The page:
She said: “I phoned home and told my father and the rest of the family that she had come through the operation, which devastates me now.
“I went to intensive care to see her, I took one look at all her readings and felt her body, which was ice cold, and I knew she was going to die. She was lying in a pool of blood which was running off the bed. The floor was drenched in blood.
“My father has suffered from nightmares over my mother’s death ever since. We just feel very let down and betrayed by the hospital for a death that should never have occurred.”
The day after her mother’s death, Mrs Booker was contacted by the Coroner’s Office to be informed there would be a post mortem and an inquest into her death, which the family welcomed.
It was then that they discovered a mis-spelling of her German-born mother’s name from ‘Irmgard’ to ‘Irngard’ had been the trigger which ultimately led to her death.
A Serious Incident Investigation Report subsequently conducted by a panel at Northwick Park Hospital found that she died from serious blood clotting difficulties, cardio vascular collapse, haemorrhage, and that the delay in giving blood caused her death.
Mrs Cooper, who was married to husband Raymond for 62 years, and had two children and three grandchildren, had been admitted to the hospital on May 7 last year, for a repair of an aortic aneurysm.
The operation began at 11.49am, and involved the surgeon putting a graft on the aorta, which was clamped to prevent blood flow around the body.
Following the surgical repair, which went well, a number of clamps are then removed around the body one by one, allowing the blood to circulate again.
The cross-matched blood, with the wrong spelling on it, was sent back to the blood bank at 1.10pm.
At 1:30pm, the surgeon warned the anaesthetist that he was going to start the unclamping procedure, which he duly started at 1:45pm on Mrs Cooper’s right leg.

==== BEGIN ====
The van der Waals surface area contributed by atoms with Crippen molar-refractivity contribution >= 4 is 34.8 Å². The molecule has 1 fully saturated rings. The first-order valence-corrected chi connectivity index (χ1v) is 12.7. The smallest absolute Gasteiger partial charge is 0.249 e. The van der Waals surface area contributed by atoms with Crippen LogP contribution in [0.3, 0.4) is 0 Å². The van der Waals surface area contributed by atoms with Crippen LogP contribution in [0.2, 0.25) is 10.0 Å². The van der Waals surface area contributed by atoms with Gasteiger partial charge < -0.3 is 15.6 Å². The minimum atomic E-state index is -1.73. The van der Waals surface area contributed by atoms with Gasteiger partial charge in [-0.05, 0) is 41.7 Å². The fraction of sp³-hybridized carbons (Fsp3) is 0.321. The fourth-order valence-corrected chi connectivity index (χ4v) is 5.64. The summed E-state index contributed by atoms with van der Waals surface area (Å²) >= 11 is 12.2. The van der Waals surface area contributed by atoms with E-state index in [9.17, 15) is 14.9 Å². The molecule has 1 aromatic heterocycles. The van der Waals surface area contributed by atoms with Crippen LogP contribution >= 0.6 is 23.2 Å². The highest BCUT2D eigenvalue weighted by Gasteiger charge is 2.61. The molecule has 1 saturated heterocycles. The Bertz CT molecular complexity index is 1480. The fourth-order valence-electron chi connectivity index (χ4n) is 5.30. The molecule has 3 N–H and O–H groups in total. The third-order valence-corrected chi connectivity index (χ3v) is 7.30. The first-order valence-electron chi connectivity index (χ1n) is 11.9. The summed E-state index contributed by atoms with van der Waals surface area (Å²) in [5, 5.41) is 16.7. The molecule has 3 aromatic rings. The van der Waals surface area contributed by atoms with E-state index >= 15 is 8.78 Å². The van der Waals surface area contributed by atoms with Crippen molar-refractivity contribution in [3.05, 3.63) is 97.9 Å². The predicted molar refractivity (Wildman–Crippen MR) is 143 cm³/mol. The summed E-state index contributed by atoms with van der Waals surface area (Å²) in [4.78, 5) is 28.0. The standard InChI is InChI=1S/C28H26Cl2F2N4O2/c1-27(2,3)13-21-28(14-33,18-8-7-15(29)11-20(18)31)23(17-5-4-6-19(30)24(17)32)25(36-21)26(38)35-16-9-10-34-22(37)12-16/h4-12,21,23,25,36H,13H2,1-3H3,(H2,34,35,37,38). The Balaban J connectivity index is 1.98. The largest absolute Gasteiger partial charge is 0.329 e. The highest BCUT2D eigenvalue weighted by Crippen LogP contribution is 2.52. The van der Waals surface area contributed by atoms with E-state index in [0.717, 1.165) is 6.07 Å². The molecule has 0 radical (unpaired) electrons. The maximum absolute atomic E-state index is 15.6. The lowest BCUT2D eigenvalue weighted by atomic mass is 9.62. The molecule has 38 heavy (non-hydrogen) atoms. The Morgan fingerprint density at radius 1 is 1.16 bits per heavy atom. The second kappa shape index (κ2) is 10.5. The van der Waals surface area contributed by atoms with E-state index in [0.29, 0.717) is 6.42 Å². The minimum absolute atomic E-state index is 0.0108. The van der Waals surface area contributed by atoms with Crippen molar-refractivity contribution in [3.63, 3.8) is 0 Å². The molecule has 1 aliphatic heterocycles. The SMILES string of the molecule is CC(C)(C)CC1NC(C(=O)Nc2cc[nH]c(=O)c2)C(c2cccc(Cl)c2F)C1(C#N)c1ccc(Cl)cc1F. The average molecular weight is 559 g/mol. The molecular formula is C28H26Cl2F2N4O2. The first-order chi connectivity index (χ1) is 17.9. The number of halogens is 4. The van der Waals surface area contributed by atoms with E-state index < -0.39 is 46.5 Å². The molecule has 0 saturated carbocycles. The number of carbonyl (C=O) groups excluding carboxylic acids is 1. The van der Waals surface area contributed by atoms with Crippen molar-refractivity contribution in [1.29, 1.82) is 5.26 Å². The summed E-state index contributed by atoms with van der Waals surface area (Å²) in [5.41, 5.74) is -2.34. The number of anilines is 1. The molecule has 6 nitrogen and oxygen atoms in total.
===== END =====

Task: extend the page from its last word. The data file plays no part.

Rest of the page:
Another 15 minute warning was given to the anaesthetist ahead of unclamping the right leg, which happened at 2:05pm. It was at this stage, after the unclamping, that the surgeon noticed Mrs Cooper had a very weak pulse, and that extra blood was required.
It was only at this time that the anaesthetist alerted the surgeon to the lack of cross-match blood, with an emergency call made for O Negative blood as the artery was re-clamped.
Blood arrived but was not administered to Mrs Cooper until 3pm, by which time it was too late to save her.
The surgeon said he had not been made aware there was no blood available by the anaesthetist until the point when Mrs Cooper started becoming critically ill.
Mrs Cooper continued to seriously haemorrhage everywhere, and was given blood expanders and drugs to speed up her heart in an effort to keep her circulation going.
The medical team carried on administering blood for two further hours and made the decision to pack her abdomen and halt the operation at 5pm, when she was sent to intensive care to be warmed and stabilised, with a plan to operate again the following day.
However, she died at 11.54pm, 12 hours after the operation had been started.
Her daughter said: “I feel so let down after knowing what had happened with the blood delay. I feel betrayed by the anaesthetist and I want him struck off by the General Medical Council. The duty of care to my mother was breached.”
Coroner Andrew Walker concluded that Mrs Cooper died from neglect at an inquest at North London Coroner’s Court in High Barnet.
The coroner found gross failings in the failure to provide blood at a critical time when it was already previously known that blood would be required.
The inquest also found that the death was avoidable and the coroner’s conclusion was that the death was contributed to as a result of neglect.